Peter Huntress has lived in Limestone since 1954 and never seen the police department at risk of closing until now.
A police cruiser sits outside the Limestone town office Wednesday evening. Residents voted to close the police department, which has not succeeded in hiring full-time officers or a police chief. Credit: Melissa Lizotte / Aroostook Republican

LIMESTONE, Maine — Limestone will lose its 24/7 police coverage after an official vote from town residents.

Amid a national shortage of police officers, small towns in Aroostook have struggled to fill positions. Van Buren closed its department in 2021 and has since relied on the Aroostook County Sheriff’s Office and Maine State Police for coverage. Limestone is the latest town in that crisis, due to the higher wages and benefits that larger communities like Presque Isle and Caribou can offer.

With no full-time chief or officers, Limestone was left with no other options for sustaining its police department.

The majority of residents attending a referendum vote Wednesday night agreed. All but a few of the more than 50 people at Limestone Community School’s auditorium voted to eliminate the department.

Peter Huntress has lived in Limestone since 1954 and never seen the police department at risk of closing until now.

Huntress voted in favor of closing the department but said that seeing more sheriff’s deputies and state troopers around has reassured him.

“There’s going to be some problems [with coverage], but hopefully we can work through it,” Huntress said. “Limestone has always been a safe place and we want it to stay that way.”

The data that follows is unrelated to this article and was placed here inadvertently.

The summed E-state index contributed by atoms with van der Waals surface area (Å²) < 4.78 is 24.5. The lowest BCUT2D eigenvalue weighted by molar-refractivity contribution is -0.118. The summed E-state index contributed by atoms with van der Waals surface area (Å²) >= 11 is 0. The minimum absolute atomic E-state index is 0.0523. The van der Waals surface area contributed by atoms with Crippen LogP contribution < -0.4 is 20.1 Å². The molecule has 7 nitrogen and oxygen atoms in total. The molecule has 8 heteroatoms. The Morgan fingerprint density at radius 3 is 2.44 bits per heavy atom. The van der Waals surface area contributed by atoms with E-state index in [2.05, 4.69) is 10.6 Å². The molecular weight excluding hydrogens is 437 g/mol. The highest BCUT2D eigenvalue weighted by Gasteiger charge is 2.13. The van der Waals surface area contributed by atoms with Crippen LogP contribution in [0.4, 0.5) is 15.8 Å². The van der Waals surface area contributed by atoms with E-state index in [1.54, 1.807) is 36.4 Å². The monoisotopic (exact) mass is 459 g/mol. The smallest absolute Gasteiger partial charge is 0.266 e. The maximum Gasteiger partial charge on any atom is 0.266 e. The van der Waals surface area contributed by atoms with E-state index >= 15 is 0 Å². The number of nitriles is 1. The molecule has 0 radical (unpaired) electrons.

Limestone’s police department has always been small, but recent staff losses have left the town struggling to maintain coverage.

After the death of Chief Stacey Mahan in 2021, several interim chiefs resigned due to burnout or health reasons. When Jesse Cormier, a police sergeant in Fort Fairfield, stepped up as interim chief in fall 2022, he wanted to hire full-time officers and a new chief.

But that has not happened. Both officers Cormier hired resigned due to health issues, leaving him alone to cover the town most days. In recent months, Limestone has received more help from sheriff’s deputies and state troopers, he said during a March meeting.

Limestone officials did not give an exact date for the closure, but said previously they would work out a coverage plan with the sheriff’s office and state police. Both agencies had said that they would ensure Limestone receives weekly coverage, though it will not be 24/7.

Resident Leah Weston voted against closing the department.

“We don’t know what the response time will be from the county [sheriffs] or state,” Weston said before the vote.

The town voted to transfer the approximately $237,000 left in the police department budget to a public works reserve account that the town will set aside for future road paving and repairs. That account had at least $180,000 prior to Wednesday’s vote, interim Town Manager Walt Elliot said.

On a more positive note for Limestone, Elliot said the town office is now fully staffed and open 7:30 a.m. to 4:30 p.m. Monday to Friday.

In mid-March, the town office closed after both town clerks resigned. Kelly Johndro began work two weeks ago, shortly after former clerk Chelsea Elliot came back to reopen the office for limited hours.

Johndro is the town’s new clerk, while Lisa Kelly, who was hired this week, will be the deputy clerk. They are being cross-trained to help fill in when needed, Elliot said.

Chelsea Elliot, who is Elliot’s former daughter-in-law, will remain a part-time clerk and work on days when Johndro or Kelly cannot be in the office.

Given recent staff shortages in Limestone and other towns, Elliot said Limestone is fortunate to have two new clerks come in.

“All of them are here and excited about their jobs. I think things have been going great,” Elliot said.